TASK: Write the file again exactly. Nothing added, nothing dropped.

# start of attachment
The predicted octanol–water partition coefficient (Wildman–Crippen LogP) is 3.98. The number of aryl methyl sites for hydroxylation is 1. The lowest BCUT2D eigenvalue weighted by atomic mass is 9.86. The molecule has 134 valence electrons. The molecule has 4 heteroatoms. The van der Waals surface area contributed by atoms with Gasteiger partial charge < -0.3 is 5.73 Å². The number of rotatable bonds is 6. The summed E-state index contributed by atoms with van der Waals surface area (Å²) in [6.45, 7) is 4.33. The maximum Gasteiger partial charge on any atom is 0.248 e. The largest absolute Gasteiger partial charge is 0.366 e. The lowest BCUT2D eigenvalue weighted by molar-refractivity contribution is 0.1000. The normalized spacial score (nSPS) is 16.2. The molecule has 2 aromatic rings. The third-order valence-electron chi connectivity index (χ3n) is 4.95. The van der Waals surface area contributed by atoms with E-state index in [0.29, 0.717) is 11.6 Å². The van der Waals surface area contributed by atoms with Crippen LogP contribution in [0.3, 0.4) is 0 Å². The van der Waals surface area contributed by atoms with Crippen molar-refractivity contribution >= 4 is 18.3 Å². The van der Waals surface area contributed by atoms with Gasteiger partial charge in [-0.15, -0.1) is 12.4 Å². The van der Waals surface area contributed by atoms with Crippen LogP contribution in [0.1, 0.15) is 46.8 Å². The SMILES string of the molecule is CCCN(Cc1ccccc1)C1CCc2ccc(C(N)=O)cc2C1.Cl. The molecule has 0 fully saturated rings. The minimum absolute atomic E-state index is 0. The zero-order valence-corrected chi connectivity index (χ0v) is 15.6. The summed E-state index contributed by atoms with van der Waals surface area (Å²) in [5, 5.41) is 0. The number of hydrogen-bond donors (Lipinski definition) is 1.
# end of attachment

The predicted octanol–water partition coefficient (Wildman–Crippen LogP) is 3.98. The number of aryl methyl sites for hydroxylation is 1. The lowest BCUT2D eigenvalue weighted by atomic mass is 9.86. The molecule has 134 valence electrons. The molecule has 4 heteroatoms. The van der Waals surface area contributed by atoms with Gasteiger partial charge < -0.3 is 5.73 Å². The number of rotatable bonds is 6. The summed E-state index contributed by atoms with van der Waals surface area (Å²) in [6.45, 7) is 4.33. The maximum Gasteiger partial charge on any atom is 0.248 e. The largest absolute Gasteiger partial charge is 0.366 e. The lowest BCUT2D eigenvalue weighted by molar-refractivity contribution is 0.1000. The normalized spacial score (nSPS) is 16.2. The molecule has 2 aromatic rings. The third-order valence-electron chi connectivity index (χ3n) is 4.95. The van der Waals surface area contributed by atoms with E-state index in [0.29, 0.717) is 11.6 Å². The van der Waals surface area contributed by atoms with Crippen LogP contribution in [0.3, 0.4) is 0 Å². The van der Waals surface area contributed by atoms with Crippen molar-refractivity contribution >= 4 is 18.3 Å². The van der Waals surface area contributed by atoms with Gasteiger partial charge in [-0.15, -0.1) is 12.4 Å². The van der Waals surface area contributed by atoms with Crippen LogP contribution in [0.1, 0.15) is 46.8 Å². The SMILES string of the molecule is CCCN(Cc1ccccc1)C1CCc2ccc(C(N)=O)cc2C1.Cl. The molecule has 0 fully saturated rings. The minimum absolute atomic E-state index is 0. The zero-order valence-corrected chi connectivity index (χ0v) is 15.6. The summed E-state index contributed by atoms with van der Waals surface area (Å²) in [5, 5.41) is 0. The number of hydrogen-bond donors (Lipinski definition) is 1.